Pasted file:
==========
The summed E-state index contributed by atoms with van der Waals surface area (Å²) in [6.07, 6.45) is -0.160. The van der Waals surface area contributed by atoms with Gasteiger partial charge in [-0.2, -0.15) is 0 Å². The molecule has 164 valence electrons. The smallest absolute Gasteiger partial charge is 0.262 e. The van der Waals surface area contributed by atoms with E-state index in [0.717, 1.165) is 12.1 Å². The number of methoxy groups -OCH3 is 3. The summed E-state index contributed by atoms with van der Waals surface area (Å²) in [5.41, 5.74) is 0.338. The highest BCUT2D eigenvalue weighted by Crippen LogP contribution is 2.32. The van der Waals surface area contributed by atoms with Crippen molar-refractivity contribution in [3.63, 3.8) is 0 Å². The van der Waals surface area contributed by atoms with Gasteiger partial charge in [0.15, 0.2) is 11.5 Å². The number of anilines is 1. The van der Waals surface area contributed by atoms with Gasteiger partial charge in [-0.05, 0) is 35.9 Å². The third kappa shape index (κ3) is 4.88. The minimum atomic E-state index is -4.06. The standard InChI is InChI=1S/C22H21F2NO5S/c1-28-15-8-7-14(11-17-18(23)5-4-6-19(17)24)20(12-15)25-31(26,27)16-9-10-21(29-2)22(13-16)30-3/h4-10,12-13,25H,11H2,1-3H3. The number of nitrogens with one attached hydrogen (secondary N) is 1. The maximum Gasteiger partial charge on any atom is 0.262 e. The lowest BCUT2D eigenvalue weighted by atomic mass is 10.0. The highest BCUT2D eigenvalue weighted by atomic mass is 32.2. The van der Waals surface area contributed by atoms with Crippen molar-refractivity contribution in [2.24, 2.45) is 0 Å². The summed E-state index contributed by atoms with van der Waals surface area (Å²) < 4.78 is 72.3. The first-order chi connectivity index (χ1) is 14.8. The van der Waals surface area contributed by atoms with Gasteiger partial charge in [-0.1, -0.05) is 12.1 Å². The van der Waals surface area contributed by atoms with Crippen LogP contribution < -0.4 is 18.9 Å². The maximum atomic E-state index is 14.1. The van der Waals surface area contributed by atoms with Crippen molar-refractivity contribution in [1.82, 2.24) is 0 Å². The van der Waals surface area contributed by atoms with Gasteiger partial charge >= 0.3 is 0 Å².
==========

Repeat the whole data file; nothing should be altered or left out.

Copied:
The summed E-state index contributed by atoms with van der Waals surface area (Å²) in [6.07, 6.45) is -0.160. The van der Waals surface area contributed by atoms with Gasteiger partial charge in [-0.2, -0.15) is 0 Å². The molecule has 164 valence electrons. The smallest absolute Gasteiger partial charge is 0.262 e. The van der Waals surface area contributed by atoms with E-state index in [0.717, 1.165) is 12.1 Å². The number of methoxy groups -OCH3 is 3. The summed E-state index contributed by atoms with van der Waals surface area (Å²) in [5.41, 5.74) is 0.338. The highest BCUT2D eigenvalue weighted by Crippen LogP contribution is 2.32. The van der Waals surface area contributed by atoms with Crippen molar-refractivity contribution in [3.63, 3.8) is 0 Å². The van der Waals surface area contributed by atoms with Gasteiger partial charge in [0.15, 0.2) is 11.5 Å². The number of anilines is 1. The van der Waals surface area contributed by atoms with Gasteiger partial charge in [-0.05, 0) is 35.9 Å². The third kappa shape index (κ3) is 4.88. The minimum atomic E-state index is -4.06. The standard InChI is InChI=1S/C22H21F2NO5S/c1-28-15-8-7-14(11-17-18(23)5-4-6-19(17)24)20(12-15)25-31(26,27)16-9-10-21(29-2)22(13-16)30-3/h4-10,12-13,25H,11H2,1-3H3. The number of nitrogens with one attached hydrogen (secondary N) is 1. The maximum Gasteiger partial charge on any atom is 0.262 e. The lowest BCUT2D eigenvalue weighted by atomic mass is 10.0. The highest BCUT2D eigenvalue weighted by atomic mass is 32.2. The van der Waals surface area contributed by atoms with Crippen molar-refractivity contribution in [2.24, 2.45) is 0 Å². The summed E-state index contributed by atoms with van der Waals surface area (Å²) < 4.78 is 72.3. The first-order chi connectivity index (χ1) is 14.8. The van der Waals surface area contributed by atoms with Gasteiger partial charge in [-0.1, -0.05) is 12.1 Å². The van der Waals surface area contributed by atoms with Crippen LogP contribution < -0.4 is 18.9 Å². The maximum atomic E-state index is 14.1. The van der Waals surface area contributed by atoms with Crippen molar-refractivity contribution in [1.82, 2.24) is 0 Å². The van der Waals surface area contributed by atoms with Gasteiger partial charge >= 0.3 is 0 Å².